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Can MOOCs offer useful support for students in transition? Experiences from the UCT MOOCs Project

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1. Can MOOCs offer useful support for students in transition? Experiences from the UCT MOOCs Project Andrew Deacon, Janet Small & Sukaina Walji Centre for Innovation…
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  • 1. Can MOOCs offer useful support for students in transition? Experiences from the UCT MOOCs Project Andrew Deacon, Janet Small & Sukaina Walji Centre for Innovation in Learning and Teaching University of Cape Town 24 November 2016 ICED & HELTASA Conference, Cape Town
  • 2. Outline • What are MOOCs? • As conceived • UCT MOOCs Project • Course landscape in higher education • As used to support students in transitions • UCT created MOOCs • Using MOOCs to support students
  • 3. Massive • Have many thousands participating Open • Open to anyone with an internet connection Online • Everything is online Course • Course is organised to support learning M O O C
  • 4. MOOCs occupy ‘in between’ spaces which are neither formal nor informal but draw on both the skills of formal learning and the informal identities that have a kind of authenticity (Farrow, 2014) Traditional formal courses MOOCs Informal learning from books, web, … Expect high engagement, but small numbers reached Lower engagement, with large numbers reached https://philosopher1978.wordpress.com/2014/09/02/liveblog-catherine-cronin-keynote-at-altc-altc2014/
  • 5. MOOC platforms & university partners 2 1 UCT - Coursera & FutureLearn Wits – edX Stellenbosch – FutureLearn Around 250 universities have partnered with these three MOOC platform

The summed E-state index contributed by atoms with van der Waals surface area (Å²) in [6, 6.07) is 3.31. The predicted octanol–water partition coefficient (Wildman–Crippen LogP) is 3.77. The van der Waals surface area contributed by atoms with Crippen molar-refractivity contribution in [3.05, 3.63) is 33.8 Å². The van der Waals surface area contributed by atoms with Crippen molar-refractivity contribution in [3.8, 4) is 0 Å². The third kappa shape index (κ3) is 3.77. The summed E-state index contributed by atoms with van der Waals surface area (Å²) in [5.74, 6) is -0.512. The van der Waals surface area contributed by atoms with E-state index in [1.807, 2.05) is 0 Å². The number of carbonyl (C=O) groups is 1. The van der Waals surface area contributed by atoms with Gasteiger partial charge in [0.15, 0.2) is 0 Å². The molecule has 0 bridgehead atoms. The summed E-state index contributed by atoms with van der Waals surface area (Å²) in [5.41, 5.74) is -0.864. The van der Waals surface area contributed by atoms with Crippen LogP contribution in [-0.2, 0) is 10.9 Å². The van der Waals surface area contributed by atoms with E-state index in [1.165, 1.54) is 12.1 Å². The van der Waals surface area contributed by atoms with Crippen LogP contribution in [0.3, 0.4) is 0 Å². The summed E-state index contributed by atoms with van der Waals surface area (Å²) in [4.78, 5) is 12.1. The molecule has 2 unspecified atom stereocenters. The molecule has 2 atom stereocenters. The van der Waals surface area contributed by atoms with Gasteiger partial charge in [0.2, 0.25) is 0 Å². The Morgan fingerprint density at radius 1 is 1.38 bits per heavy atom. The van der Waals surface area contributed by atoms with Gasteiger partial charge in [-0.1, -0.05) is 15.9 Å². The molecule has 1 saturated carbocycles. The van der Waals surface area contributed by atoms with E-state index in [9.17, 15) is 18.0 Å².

• 6. UCT MOOCs Project • Develop 12 MOOCs • Research educators’ open educational practices
  • 7. As conceived
  • 8. Goals of the UCT MOOCs Project • To showcase the teaching and research excellence of UCT • To give exposure to African content and knowledge • To profile key postgraduate programmes and research areas aligned with the university’s strategic goals • To support students in academic transitions • To make UCT’s knowledge resources globally accessible • To develop models and expertise in online learning that could be deployed in mainstream degree programmes
  • 9. Interest in supporting transitions • Rise in interdisciplinary programmes • Academically generally well prepared • Students from other disciplines don’t know context • Pressure to admit more students • Varying levels of academic and research preparedness • Students without some core skills • Show study opportunities • Lack awareness of fields of study and opportunities • Students unaware of study and career options
  • 10. e.g. Short courses Global Citizenship Write Science courses e.g. most degree programmes
  • 11. Showcase teaching and introduce topics with high- profile ‘rockstar’ presenters Introduce fields and support students in undergraduate study Develop skills and introduce topics for postgraduate study. Showcase research and special interest topics of interest to postgraduate level Showcase professional careers for continuing education and qualifications Inwardly focused gateway and transition courses Outwardly focused showcase courses
  • 12. As it happened
  • 13. Becoming a changemaker: Introduction to Social Innovation Climate Change Mitigation in Developing Countries Education for All: Disability, Diversity and Inclusion Julia Scientific Programming Medicine and the Arts: Humanising Healthcare Understanding Clinical Research: Behind the Statistics What is a Mind?